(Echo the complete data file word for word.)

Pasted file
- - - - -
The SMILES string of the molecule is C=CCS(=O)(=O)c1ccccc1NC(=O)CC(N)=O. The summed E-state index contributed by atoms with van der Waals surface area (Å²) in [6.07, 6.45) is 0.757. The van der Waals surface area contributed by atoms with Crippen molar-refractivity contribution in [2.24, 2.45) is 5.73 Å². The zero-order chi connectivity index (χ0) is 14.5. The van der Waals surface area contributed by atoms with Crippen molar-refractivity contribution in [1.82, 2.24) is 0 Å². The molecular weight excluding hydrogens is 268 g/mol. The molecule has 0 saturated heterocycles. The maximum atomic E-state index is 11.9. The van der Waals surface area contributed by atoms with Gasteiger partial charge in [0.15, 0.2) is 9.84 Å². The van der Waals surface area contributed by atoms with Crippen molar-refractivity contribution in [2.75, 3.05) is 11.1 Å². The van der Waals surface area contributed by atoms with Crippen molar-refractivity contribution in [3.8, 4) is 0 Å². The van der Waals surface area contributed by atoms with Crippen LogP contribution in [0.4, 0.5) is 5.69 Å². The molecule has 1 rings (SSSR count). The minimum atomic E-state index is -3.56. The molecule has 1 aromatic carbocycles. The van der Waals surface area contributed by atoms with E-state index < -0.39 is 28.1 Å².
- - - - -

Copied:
The SMILES string of the molecule is C=CCS(=O)(=O)c1ccccc1NC(=O)CC(N)=O. The summed E-state index contributed by atoms with van der Waals surface area (Å²) in [6.07, 6.45) is 0.757. The van der Waals surface area contributed by atoms with Crippen molar-refractivity contribution in [2.24, 2.45) is 5.73 Å². The zero-order chi connectivity index (χ0) is 14.5. The van der Waals surface area contributed by atoms with Crippen molar-refractivity contribution in [1.82, 2.24) is 0 Å². The molecular weight excluding hydrogens is 268 g/mol. The molecule has 0 saturated heterocycles. The maximum atomic E-state index is 11.9. The van der Waals surface area contributed by atoms with Gasteiger partial charge in [0.15, 0.2) is 9.84 Å². The van der Waals surface area contributed by atoms with Crippen molar-refractivity contribution in [2.75, 3.05) is 11.1 Å². The van der Waals surface area contributed by atoms with Crippen molar-refractivity contribution in [3.8, 4) is 0 Å². The van der Waals surface area contributed by atoms with Crippen LogP contribution in [0.4, 0.5) is 5.69 Å². The molecule has 1 rings (SSSR count). The minimum atomic E-state index is -3.56. The molecule has 1 aromatic carbocycles. The van der Waals surface area contributed by atoms with E-state index < -0.39 is 28.1 Å².